TDL member institution Texas Tech University, where Lance King has operated the TDL helpdesk since September 2009, has taken on the responsibility of staffing the production effort, with Natalie Bueno and Matthew McKinney taking on installation, configuration, and maintenance tasks that cannot be resolved at the helpdesk level.
Other TDL team members contributing time to the production team include CTO Peter Nürnberg, systems administrator William Sidney, software developer Dan Galewsky, and program coordinator Ryan Steans.
Members encountering technical issues with their TDL-deployed services should continue to notify TDL through the helpdesk email (email@example.com) or web form (http://www.tdl.org/support/helpdesk). ◊
TDL Development Update: Summer 2010 to focus on PresNet, TxLOR
PresNet development continues
The Texas Digital Library development team continues work on the development of PresNet, the network architecture TDL is developing to preserve the organization’s digital assets in a geographically distributed network.
The team began dedicated work on PresNet in March 2010, creating the infrastructure and processes for packaging and moving copies of all TDL-managed assets (such as the federated ETD collection, journals, blogs, etc.) from TDL servers to its partner organization, the Texas Advanced Computing Center (TACC). The TDL is using 10 terabytes of storage space at TACC, located on the UT Austin campus, for securing the TDL assets. The TDL is using iRODS, a rules-based data grid software system, for automating some of the preservation-related tasks.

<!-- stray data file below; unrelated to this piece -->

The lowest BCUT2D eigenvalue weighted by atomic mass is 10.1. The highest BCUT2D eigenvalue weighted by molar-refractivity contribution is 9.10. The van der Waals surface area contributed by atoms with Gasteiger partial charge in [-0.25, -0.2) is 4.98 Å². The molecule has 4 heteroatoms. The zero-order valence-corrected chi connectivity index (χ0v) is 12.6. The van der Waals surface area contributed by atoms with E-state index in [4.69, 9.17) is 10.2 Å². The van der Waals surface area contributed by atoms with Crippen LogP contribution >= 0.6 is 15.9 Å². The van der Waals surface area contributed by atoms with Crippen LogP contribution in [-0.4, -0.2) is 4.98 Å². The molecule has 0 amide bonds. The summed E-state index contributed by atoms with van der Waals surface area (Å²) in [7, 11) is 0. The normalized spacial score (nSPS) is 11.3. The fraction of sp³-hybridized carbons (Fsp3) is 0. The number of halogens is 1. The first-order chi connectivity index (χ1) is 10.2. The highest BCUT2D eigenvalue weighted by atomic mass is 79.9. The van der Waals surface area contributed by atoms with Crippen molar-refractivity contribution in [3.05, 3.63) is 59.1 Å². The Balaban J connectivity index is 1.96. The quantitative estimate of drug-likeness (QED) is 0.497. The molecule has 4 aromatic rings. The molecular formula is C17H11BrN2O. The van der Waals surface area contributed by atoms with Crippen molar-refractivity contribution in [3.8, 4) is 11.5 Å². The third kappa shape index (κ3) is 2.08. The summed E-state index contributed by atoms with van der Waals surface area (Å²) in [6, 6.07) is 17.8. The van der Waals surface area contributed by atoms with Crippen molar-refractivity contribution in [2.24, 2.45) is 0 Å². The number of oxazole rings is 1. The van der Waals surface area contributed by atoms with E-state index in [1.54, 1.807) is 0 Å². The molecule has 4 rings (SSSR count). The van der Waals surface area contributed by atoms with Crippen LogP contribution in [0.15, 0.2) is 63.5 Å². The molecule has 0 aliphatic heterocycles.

TxLOR to be completed by end of summer
PresNet development will constitute half of the TDL development team’s scheduled work for the summer of 2010. During the remaining time, the team will focus on completing the Texas Learning Object Repository and delivering it to the UT Systems office by September.
The Texas Learning Object Repository is a statewide learning object repository that stores and disseminates materials used in teaching and learning. The former UT TeleCampus, the online education unit within the University of Texas System, contracted with TDL to provide technical development services for the project.
DSpace statistics package under evaluation
The TDL is currently evaluating a statistics package for DSpace, which will provide usage reports to repository managers. TDL contracted with an outside developer for the creation of the package, which will be made available to TDL member institutional repositories once the evaluation is complete. Additional information about the DSpace statistics package will be forthcoming in the weeks ahead. ◊
TDL announces summer 2010 training courses
The Texas Digital Library will offer four training courses for TDL members during summer 2010. All training sessions will take place at Baylor University in Waco. For more information about location and cost, visit the TDL training page.
The following courses will be offered:
- ETD Submission and Management with Vireo – July 28, 2010
- Introduction to DSpace – July 29, 2010
- Online Scholarly Journals Using OJS— August 25, 2010
- Online Conference Management with OCS— August 26, 2010
Texas Tech Libraries wins international award for video
The Texas Tech University Libraries Office of Communications and Marketing has received an award in the Creativity 40th Media Competition, a program of the Creativity International Awards.
The animated video, “Raider Red Promotes the 3D Lab,” earned the silver award in the public service film/video category.
This year’s media competition garnered hundreds of entries from all over the world representing 16 countries, four Canadian provinces and 23 U.S. states. Winners were selected based on outstanding creativity and design.
Established in 1970, Creativity International Awards is based in Louisville, Ky., and is one of the longest-running independent international advertising and graphic design competitions in the world. A print, web, advertising and media design competition, each year the judges choose the best from all over the world to be reproduced in the 400-page Creativity Awards Annual Book published and distributed by HarperCollins.
For more information, please visit http://creativityawards.com/. ◊